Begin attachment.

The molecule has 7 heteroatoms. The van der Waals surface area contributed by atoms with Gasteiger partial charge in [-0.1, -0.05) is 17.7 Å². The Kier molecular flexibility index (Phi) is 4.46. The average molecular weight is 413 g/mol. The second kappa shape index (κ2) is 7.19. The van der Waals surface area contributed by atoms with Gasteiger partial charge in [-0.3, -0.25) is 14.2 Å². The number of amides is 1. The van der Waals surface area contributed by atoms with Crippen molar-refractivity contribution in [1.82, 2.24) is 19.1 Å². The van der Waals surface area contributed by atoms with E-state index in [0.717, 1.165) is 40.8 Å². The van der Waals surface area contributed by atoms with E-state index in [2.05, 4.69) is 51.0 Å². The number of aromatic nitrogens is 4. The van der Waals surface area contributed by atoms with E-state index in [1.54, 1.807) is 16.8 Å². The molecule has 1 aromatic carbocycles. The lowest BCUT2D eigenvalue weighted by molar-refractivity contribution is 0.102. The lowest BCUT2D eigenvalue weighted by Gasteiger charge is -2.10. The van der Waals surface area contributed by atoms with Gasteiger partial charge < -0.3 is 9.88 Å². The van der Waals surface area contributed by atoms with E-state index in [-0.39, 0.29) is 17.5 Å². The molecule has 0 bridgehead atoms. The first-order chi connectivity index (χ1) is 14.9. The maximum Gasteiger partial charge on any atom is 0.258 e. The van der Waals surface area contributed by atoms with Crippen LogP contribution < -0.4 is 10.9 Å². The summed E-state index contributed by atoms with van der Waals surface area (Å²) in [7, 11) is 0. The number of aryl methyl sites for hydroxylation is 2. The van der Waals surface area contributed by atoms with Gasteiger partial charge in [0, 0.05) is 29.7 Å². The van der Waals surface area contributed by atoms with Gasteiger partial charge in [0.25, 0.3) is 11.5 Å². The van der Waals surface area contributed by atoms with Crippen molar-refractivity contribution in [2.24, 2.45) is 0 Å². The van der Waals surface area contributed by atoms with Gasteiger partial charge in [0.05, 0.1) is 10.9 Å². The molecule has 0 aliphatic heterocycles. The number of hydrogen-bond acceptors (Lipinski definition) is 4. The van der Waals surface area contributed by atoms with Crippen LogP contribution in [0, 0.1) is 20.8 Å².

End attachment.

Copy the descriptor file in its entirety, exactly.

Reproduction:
The molecule has 7 heteroatoms. The van der Waals surface area contributed by atoms with Gasteiger partial charge in [-0.1, -0.05) is 17.7 Å². The Kier molecular flexibility index (Phi) is 4.46. The average molecular weight is 413 g/mol. The second kappa shape index (κ2) is 7.19. The van der Waals surface area contributed by atoms with Gasteiger partial charge in [-0.3, -0.25) is 14.2 Å². The number of amides is 1. The van der Waals surface area contributed by atoms with Crippen molar-refractivity contribution in [1.82, 2.24) is 19.1 Å². The van der Waals surface area contributed by atoms with E-state index in [0.717, 1.165) is 40.8 Å². The van der Waals surface area contributed by atoms with E-state index in [2.05, 4.69) is 51.0 Å². The number of aromatic nitrogens is 4. The van der Waals surface area contributed by atoms with E-state index in [1.54, 1.807) is 16.8 Å². The molecule has 1 aromatic carbocycles. The lowest BCUT2D eigenvalue weighted by molar-refractivity contribution is 0.102. The lowest BCUT2D eigenvalue weighted by Gasteiger charge is -2.10. The van der Waals surface area contributed by atoms with Gasteiger partial charge < -0.3 is 9.88 Å². The van der Waals surface area contributed by atoms with E-state index in [-0.39, 0.29) is 17.5 Å². The molecule has 0 bridgehead atoms. The first-order chi connectivity index (χ1) is 14.9. The maximum Gasteiger partial charge on any atom is 0.258 e. The van der Waals surface area contributed by atoms with Crippen LogP contribution < -0.4 is 10.9 Å². The summed E-state index contributed by atoms with van der Waals surface area (Å²) in [7, 11) is 0. The number of aryl methyl sites for hydroxylation is 2. The van der Waals surface area contributed by atoms with Gasteiger partial charge in [0, 0.05) is 29.7 Å². The van der Waals surface area contributed by atoms with Gasteiger partial charge in [0.25, 0.3) is 11.5 Å². The van der Waals surface area contributed by atoms with Crippen molar-refractivity contribution in [2.24, 2.45) is 0 Å². The van der Waals surface area contributed by atoms with Gasteiger partial charge in [0.05, 0.1) is 10.9 Å². The molecule has 0 aliphatic heterocycles. The number of hydrogen-bond acceptors (Lipinski definition) is 4. The van der Waals surface area contributed by atoms with Crippen LogP contribution in [0, 0.1) is 20.8 Å².